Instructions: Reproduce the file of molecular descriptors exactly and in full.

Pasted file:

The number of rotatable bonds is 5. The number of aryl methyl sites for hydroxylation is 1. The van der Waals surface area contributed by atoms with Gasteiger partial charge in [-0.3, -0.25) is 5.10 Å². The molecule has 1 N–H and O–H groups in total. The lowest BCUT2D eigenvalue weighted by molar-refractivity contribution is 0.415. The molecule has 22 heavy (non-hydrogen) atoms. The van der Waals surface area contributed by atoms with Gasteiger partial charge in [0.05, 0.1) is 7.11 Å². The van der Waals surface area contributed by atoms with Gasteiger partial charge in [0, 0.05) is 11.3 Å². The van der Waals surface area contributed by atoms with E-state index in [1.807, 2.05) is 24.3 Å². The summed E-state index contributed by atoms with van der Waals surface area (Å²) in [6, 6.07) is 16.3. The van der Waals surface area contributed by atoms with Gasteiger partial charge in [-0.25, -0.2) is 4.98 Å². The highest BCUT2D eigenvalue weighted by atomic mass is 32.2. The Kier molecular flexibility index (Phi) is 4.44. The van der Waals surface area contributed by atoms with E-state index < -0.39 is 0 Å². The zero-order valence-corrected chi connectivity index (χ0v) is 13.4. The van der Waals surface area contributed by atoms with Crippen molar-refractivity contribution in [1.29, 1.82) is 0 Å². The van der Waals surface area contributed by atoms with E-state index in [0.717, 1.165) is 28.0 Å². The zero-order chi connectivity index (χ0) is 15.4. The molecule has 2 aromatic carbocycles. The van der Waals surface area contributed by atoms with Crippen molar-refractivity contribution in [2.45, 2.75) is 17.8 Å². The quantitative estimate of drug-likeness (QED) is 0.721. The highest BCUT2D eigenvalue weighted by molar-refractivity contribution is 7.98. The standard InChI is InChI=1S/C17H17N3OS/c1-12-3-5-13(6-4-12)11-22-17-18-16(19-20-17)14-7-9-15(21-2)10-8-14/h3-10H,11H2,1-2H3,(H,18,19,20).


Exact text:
The number of rotatable bonds is 5. The number of aryl methyl sites for hydroxylation is 1. The van der Waals surface area contributed by atoms with Gasteiger partial charge in [-0.3, -0.25) is 5.10 Å². The molecule has 1 N–H and O–H groups in total. The lowest BCUT2D eigenvalue weighted by molar-refractivity contribution is 0.415. The molecule has 22 heavy (non-hydrogen) atoms. The van der Waals surface area contributed by atoms with Gasteiger partial charge in [0.05, 0.1) is 7.11 Å². The van der Waals surface area contributed by atoms with Gasteiger partial charge in [0, 0.05) is 11.3 Å². The van der Waals surface area contributed by atoms with E-state index in [1.807, 2.05) is 24.3 Å². The summed E-state index contributed by atoms with van der Waals surface area (Å²) in [6, 6.07) is 16.3. The van der Waals surface area contributed by atoms with Gasteiger partial charge in [-0.25, -0.2) is 4.98 Å². The highest BCUT2D eigenvalue weighted by atomic mass is 32.2. The Kier molecular flexibility index (Phi) is 4.44. The van der Waals surface area contributed by atoms with E-state index < -0.39 is 0 Å². The zero-order valence-corrected chi connectivity index (χ0v) is 13.4. The van der Waals surface area contributed by atoms with Crippen molar-refractivity contribution in [1.29, 1.82) is 0 Å². The van der Waals surface area contributed by atoms with E-state index in [0.717, 1.165) is 28.0 Å². The zero-order chi connectivity index (χ0) is 15.4. The molecule has 2 aromatic carbocycles. The van der Waals surface area contributed by atoms with Crippen molar-refractivity contribution in [2.45, 2.75) is 17.8 Å². The quantitative estimate of drug-likeness (QED) is 0.721. The highest BCUT2D eigenvalue weighted by molar-refractivity contribution is 7.98. The standard InChI is InChI=1S/C17H17N3OS/c1-12-3-5-13(6-4-12)11-22-17-18-16(19-20-17)14-7-9-15(21-2)10-8-14/h3-10H,11H2,1-2H3,(H,18,19,20).